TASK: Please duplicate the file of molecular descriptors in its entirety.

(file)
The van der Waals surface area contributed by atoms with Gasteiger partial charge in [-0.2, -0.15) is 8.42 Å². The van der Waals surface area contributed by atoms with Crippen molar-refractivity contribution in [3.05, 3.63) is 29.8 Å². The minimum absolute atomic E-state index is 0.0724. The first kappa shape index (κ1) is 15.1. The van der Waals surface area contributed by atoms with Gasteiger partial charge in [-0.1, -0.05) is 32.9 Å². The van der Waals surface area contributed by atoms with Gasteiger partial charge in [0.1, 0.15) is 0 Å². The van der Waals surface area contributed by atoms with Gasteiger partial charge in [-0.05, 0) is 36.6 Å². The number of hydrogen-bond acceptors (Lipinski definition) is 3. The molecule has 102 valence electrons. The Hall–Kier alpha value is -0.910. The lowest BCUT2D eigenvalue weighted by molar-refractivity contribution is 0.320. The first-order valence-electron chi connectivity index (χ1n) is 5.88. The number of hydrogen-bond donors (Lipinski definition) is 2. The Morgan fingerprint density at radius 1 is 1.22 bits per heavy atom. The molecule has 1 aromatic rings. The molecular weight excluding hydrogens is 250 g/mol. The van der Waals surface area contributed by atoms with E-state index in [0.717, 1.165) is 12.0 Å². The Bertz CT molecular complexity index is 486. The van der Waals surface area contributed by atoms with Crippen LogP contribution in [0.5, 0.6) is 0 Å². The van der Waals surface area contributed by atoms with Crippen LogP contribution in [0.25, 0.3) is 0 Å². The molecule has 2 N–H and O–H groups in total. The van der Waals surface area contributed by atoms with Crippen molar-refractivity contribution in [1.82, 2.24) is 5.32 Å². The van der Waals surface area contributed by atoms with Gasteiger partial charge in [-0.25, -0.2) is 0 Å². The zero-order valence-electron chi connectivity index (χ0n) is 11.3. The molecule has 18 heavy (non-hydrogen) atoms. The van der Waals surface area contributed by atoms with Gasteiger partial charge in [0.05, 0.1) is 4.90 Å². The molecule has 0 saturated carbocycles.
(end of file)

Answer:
The van der Waals surface area contributed by atoms with Gasteiger partial charge in [-0.2, -0.15) is 8.42 Å². The van der Waals surface area contributed by atoms with Crippen molar-refractivity contribution in [3.05, 3.63) is 29.8 Å². The minimum absolute atomic E-state index is 0.0724. The first kappa shape index (κ1) is 15.1. The van der Waals surface area contributed by atoms with Gasteiger partial charge in [-0.1, -0.05) is 32.9 Å². The van der Waals surface area contributed by atoms with Gasteiger partial charge in [0.1, 0.15) is 0 Å². The van der Waals surface area contributed by atoms with Gasteiger partial charge in [-0.05, 0) is 36.6 Å². The number of hydrogen-bond acceptors (Lipinski definition) is 3. The molecule has 102 valence electrons. The Hall–Kier alpha value is -0.910. The lowest BCUT2D eigenvalue weighted by molar-refractivity contribution is 0.320. The first-order valence-electron chi connectivity index (χ1n) is 5.88. The number of hydrogen-bond donors (Lipinski definition) is 2. The Morgan fingerprint density at radius 1 is 1.22 bits per heavy atom. The molecule has 1 aromatic rings. The molecular weight excluding hydrogens is 250 g/mol. The van der Waals surface area contributed by atoms with E-state index in [0.717, 1.165) is 12.0 Å². The Bertz CT molecular complexity index is 486. The van der Waals surface area contributed by atoms with Crippen LogP contribution in [0.5, 0.6) is 0 Å². The van der Waals surface area contributed by atoms with Crippen LogP contribution in [0.25, 0.3) is 0 Å². The molecule has 2 N–H and O–H groups in total. The van der Waals surface area contributed by atoms with Crippen molar-refractivity contribution in [1.82, 2.24) is 5.32 Å². The van der Waals surface area contributed by atoms with Gasteiger partial charge in [-0.25, -0.2) is 0 Å². The zero-order valence-electron chi connectivity index (χ0n) is 11.3. The molecule has 18 heavy (non-hydrogen) atoms. The van der Waals surface area contributed by atoms with Gasteiger partial charge in [0.05, 0.1) is 4.90 Å². The molecule has 0 saturated carbocycles.